"And now I am remember'd —.”
and now that I bethink me, &c. MALONE.
That lov'd your father: The residue of your fortune,
ACT III. SCENE I.
A Room in the Palace.
Enter Duke FREDERICK, OLIVER, Lords, and At
DUKE F. Not see him since ? Sir, sir, that cannot be :
But were I not the better part made mercy,
Of my revenge, thou present: But look to it;
Thy lands, and all things that thou dost call thine,
OLI. O, that your highness knew my heart in
3 -as thy MASTER is:] The old copy has-masters. Corrected by the editor of the second folio. MALONE.
-an absent ARGUMENT] An argument is used for the contents of a book; thence Shakspeare considered it as meaning the subject, and then used it for subject in yet another sense.
5 SEEK him with CANDLE;] Alluding, probably, to St. Luke's Gospel, ch. xv. v. 8: "If she lose one piece, doth she not light a candle,-and seek diligently till she find it?" STEEVENS.
I never lov'd my brother in my life.
DUKE F. More villain thou.-Well, push him out of doors;
And let my officers of such a nature
Enter ORLANDO, with a paper.
ORL. Hang there, my verse, in witness of my love: And, thou, thrice-crowned queen of night, survey With thy chaste eye, from thy pale sphere above, Thy huntress' name, that my full life doth sway 9. O Rosalind! these trees shall be my books,
And in their barks my thoughts I'll character:
6 And let my officers of such a nature
Make an EXTENT upon his house and lands :] "To make an extent of lands," is a legal phrase, from the words of a writ, (extendi facias,) whereby the sheriff is directed to cause certain lands to be appraised to their full extended value, before he delivers them to the person entitled under a recognizance, &c. in order that it may be certainly known how soon the debt will be paid. MALONE.
7- expediently,] That is, expeditiously. JOHNSON. Expedient, throughout our author's plays, signifies-expeditious. So, in King John:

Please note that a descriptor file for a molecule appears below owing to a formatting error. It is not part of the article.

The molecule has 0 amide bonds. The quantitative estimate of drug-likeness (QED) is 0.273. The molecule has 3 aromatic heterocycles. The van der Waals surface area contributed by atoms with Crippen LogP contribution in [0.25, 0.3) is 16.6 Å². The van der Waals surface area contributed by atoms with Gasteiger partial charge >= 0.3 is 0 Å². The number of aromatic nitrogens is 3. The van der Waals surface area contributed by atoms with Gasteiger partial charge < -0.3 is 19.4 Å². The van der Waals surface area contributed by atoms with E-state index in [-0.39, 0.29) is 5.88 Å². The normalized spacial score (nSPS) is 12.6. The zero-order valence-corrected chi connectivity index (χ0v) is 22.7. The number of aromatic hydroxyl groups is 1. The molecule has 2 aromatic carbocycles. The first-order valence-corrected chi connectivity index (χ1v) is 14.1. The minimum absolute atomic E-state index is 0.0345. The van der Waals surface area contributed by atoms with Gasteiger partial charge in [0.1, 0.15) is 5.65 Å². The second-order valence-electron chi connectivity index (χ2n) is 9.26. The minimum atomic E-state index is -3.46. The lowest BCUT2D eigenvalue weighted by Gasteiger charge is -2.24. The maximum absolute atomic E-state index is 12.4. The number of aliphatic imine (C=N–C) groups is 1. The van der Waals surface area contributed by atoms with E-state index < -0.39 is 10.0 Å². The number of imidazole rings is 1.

"His marches are expedient to this town." Again, in King Richard II.:
"Are making hither with all due expedience." STEEVENS. thrice-crowned queen of night,] Alluding to the triple character of Proserpine, Cynthia, and Diana, given by some mythologists to the same goddess, and comprised in these memorial
Terret, lustrat, agit, Proserpina, Luna, Diana,
Ima, superna, feras, sceptro, fulgore, sagittis. JOHNSON. that My full LIFE DOTH SWAY.] So, in Twelfth Night:
M. O. A. I. doth sway my life." STEEVENS.
That every eye, which in this forest looks,
Enter CORIN and TOUCHstone.
COR. And how like you this shepherd's life, master Touchstone?
TOUCH. Truly, shepherd, in respect of itself, it is a good life; but in respect that it is a shepherd's life, it is naught. In respect that it is solitary, I like it very well; but in respect that it is private, it is a very vile life. Now in respect it is in the fields, it pleaseth me well; but in respect it is not in the court, it is tedious. As it is a spare life, look you, it fits my humour well; but as there is no more plenty in it, it goes much against my stomach. Hast any philosophy in thee, shepherd?
COR. No more, but that I know, the more one sickens, the worse at ease he is; and that he that wants money, means, and content, is without three good friends:-That the property of rain is to wet, and fire to burn: That good pasture makes fat sheep; and that a great cause of the night, is lack of the sun: That he, that hath learned no wit by nature nor art, may complain of good breeding, or comes of a very dull kindred 2.
1- unexpressive-] For inexpressible. JOHNSON. Milton also, in his Hymn on the Nativity, uses unexpressive for inexpressible:
Harping with loud and solemn quire,
"With unexpressive notes to heaven's new-born heir."
- he, that hath learned no wit by nature nor art, may complain of GOOD breeding, or comes of a very dull kindred.] I am in doubt whether the custom of the language in Shakspeare's time did not authorise this mode of speech, and make "complain of good breeding" the same with "complain of the want of 2 E